Books

Memorial set for Fort Worth author Dan Jenkins, 90

A public memorial for bestselling Fort Worth author and storyteller Dan Jenkins will be at 11 a.m. Friday at Christ Chapel Bible Church in Fort Worth.

Jenkins, 90, died March 7 at a hospice facility from a short illness and complications from a fall.

The funeral and burial will be private. Greenwood Funeral Home is handling the arrangements.

His daughter, Washington Post sports columnist Sally Jenkins, wrote Sunday that he had been working on another novel, “The Reunion at Herb’s Cafe,” to be published by TCU Press.

(Herb’s Cafe was the fictional name for Herb Massey’s Dinner Place on Eighth Avenue, later Massey’s Restaurant. Along with the adjacent Blue Note lounge, they were the setting for Jenkins’ novel and screenplay “Baja Oklahoma.”)

In the column, Sally Jenkins mentioned her father’s subtle faith:

“My father’s fabulous wit cloaked some qualities in him that were less obvious. The quiet integrity and concentration with which he approached good writing. His fidelity to his family, his wife of 59 years, my mother, June; and my brothers, Marty and Danny. A buried, subtle religiosity. Which was at the bottom of a deep reverence he had for great athletes, for their hearts, their minds, their fascinating talent and above all their dedication.”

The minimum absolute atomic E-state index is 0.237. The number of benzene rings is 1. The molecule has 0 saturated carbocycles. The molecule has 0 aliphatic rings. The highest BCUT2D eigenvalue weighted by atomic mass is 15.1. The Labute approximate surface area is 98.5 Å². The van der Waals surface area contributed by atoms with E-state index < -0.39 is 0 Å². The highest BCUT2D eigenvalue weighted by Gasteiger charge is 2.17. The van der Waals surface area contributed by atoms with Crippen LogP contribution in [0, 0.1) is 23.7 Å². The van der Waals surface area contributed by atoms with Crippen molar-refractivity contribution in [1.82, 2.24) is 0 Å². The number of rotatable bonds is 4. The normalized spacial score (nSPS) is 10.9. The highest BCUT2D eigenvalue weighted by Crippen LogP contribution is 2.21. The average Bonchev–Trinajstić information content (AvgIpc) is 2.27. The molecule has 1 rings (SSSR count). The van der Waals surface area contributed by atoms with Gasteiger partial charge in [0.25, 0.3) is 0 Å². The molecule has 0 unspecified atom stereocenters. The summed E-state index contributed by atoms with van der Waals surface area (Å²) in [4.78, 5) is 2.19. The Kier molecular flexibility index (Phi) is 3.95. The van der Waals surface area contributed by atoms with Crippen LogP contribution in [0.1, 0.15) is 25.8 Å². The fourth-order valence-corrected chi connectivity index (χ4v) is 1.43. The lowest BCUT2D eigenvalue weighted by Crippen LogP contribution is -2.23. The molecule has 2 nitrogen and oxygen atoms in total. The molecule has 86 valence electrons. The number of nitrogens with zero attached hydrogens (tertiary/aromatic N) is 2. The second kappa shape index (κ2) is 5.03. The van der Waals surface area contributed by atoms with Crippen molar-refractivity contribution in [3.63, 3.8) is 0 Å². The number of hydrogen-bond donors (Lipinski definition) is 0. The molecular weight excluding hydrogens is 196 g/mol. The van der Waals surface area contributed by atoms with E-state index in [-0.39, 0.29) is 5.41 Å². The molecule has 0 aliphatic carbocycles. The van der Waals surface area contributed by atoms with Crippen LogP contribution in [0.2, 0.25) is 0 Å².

Jenkins is survived by his wife of 59 years, June Burrage Jenkins; children, Marty, Sally and Danny; a granddaughter; and a great-granddaughter.

The family requests memorials to the Dan Jenkins Scholarship at TCU, P.O. Box 297440, Fort Worth TX 76129; or online at makeagift.tcu.edu; or to the Jenkins Medal at the University of Texas, Moody College of Communication, 300 W. Dean Keeton St. (A0900), Austin TX 78712-1069.

A longer obituary was published in the Saturday Fort Worth Star-Telegram and on Star-Telegram.com. An extensive obituary was also published at GolfDigest.com.

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Columnist Bud Kennedy is a Fort Worth guy who covered high school football at 16 and has moved on to two Super Bowls, seven political conventions and 16 Texas Legislature sessions. First on the scene of a 1988 DFW Airport crash, he interviewed passengers running from the burning plane. He made his first appearance in the paper before he was born: He was sold for $600 in the adoption classifieds.
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